Indian Space Research Organisation’s (ISRO) workhorse, the PSLV, carrying 31 satellites, soared in a trajectory crossing the path of the Sun and sped to inject the country’s Hyper Spectral Imaging Satellite (HysIS), dubbed ‘Sharp Eye’, in its intended orbit.
In the course of the next one hour, the team at the Mission Control waited for the PSLV C-43 to come up on the other side of the Equator to insert 30 small commercial satellites from various countries into the orbits requested by the customers.
The HysIS is is an Earth observation satellite primarily to assist in a wide range of applications in agriculture, forestry, geological environments, coastal zones, among others.
The 30 satellites are one each from Australia, Canada, Colombia, Finland, Malaysia, Netherlands and Spain, and 23 from the USA.
A view of ISRO’s GSLV-MkIII D2 mission carrying high throughput communication satellite GSAT-29 before the launch on November 13, 2018. Weighing 3,423 kg at lift-off, GSAT-29 was the heaviest satellite thus far to be launched from India and with a mission life of 10 years, beacme the 33rd communication satellite built by ISRO. These Geosynchronous Satellite Launch Vehicles help launch satellites into geostationary orbits and in the case of GSAT-29, it was to be placed in a geostationary transfer orbit.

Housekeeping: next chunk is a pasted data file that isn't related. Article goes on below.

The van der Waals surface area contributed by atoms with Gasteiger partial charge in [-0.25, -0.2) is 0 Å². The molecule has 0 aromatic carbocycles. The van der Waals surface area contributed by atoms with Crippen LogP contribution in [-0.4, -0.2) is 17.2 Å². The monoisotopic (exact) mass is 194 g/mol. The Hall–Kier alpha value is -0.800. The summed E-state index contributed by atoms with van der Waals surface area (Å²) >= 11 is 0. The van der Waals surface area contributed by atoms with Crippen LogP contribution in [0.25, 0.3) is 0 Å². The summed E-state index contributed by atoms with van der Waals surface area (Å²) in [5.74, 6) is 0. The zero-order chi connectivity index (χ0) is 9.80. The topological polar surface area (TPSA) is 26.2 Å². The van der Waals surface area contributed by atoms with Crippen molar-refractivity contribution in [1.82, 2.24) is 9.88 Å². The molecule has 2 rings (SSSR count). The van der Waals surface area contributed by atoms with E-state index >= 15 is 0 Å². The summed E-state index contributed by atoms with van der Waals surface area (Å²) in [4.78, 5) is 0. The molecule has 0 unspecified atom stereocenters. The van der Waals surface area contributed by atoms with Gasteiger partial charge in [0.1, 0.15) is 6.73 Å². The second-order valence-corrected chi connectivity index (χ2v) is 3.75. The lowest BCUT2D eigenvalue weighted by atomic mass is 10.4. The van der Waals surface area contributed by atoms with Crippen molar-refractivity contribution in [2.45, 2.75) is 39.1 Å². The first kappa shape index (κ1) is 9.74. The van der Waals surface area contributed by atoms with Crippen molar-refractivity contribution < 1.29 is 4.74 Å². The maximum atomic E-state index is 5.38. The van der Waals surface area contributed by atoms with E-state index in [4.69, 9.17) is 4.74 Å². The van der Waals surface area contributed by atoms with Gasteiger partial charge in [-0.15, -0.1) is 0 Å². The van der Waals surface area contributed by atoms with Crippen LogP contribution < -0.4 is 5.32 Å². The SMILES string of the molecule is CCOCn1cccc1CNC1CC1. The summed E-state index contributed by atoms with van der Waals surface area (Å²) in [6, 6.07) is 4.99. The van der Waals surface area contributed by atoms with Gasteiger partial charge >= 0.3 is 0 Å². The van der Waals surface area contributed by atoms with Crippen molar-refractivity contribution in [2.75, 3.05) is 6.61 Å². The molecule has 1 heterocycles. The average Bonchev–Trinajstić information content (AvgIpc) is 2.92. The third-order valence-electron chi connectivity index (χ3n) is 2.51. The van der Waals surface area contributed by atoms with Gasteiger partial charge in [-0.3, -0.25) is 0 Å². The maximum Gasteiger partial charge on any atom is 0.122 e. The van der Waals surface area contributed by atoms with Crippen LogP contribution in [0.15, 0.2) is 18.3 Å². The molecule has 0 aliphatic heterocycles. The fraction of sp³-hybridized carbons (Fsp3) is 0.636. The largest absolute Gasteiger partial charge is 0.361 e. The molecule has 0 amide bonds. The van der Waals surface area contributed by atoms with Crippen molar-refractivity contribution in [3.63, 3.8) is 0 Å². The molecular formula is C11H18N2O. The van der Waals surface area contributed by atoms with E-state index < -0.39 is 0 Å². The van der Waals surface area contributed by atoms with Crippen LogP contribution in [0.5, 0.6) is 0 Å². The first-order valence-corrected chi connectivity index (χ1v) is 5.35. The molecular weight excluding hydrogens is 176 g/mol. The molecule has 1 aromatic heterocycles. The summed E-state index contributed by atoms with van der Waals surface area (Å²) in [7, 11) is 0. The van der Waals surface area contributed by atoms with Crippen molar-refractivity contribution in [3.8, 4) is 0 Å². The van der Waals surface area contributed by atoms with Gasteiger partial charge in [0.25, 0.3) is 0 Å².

After 17 minutes from the lift-off from the first launchpad of the Satish Dhawan Space Centre (SDSC) SHAR, Sriharikota, the PSLV C-43 injected the HysIS into a precise orbit of 636 km from the Earth.

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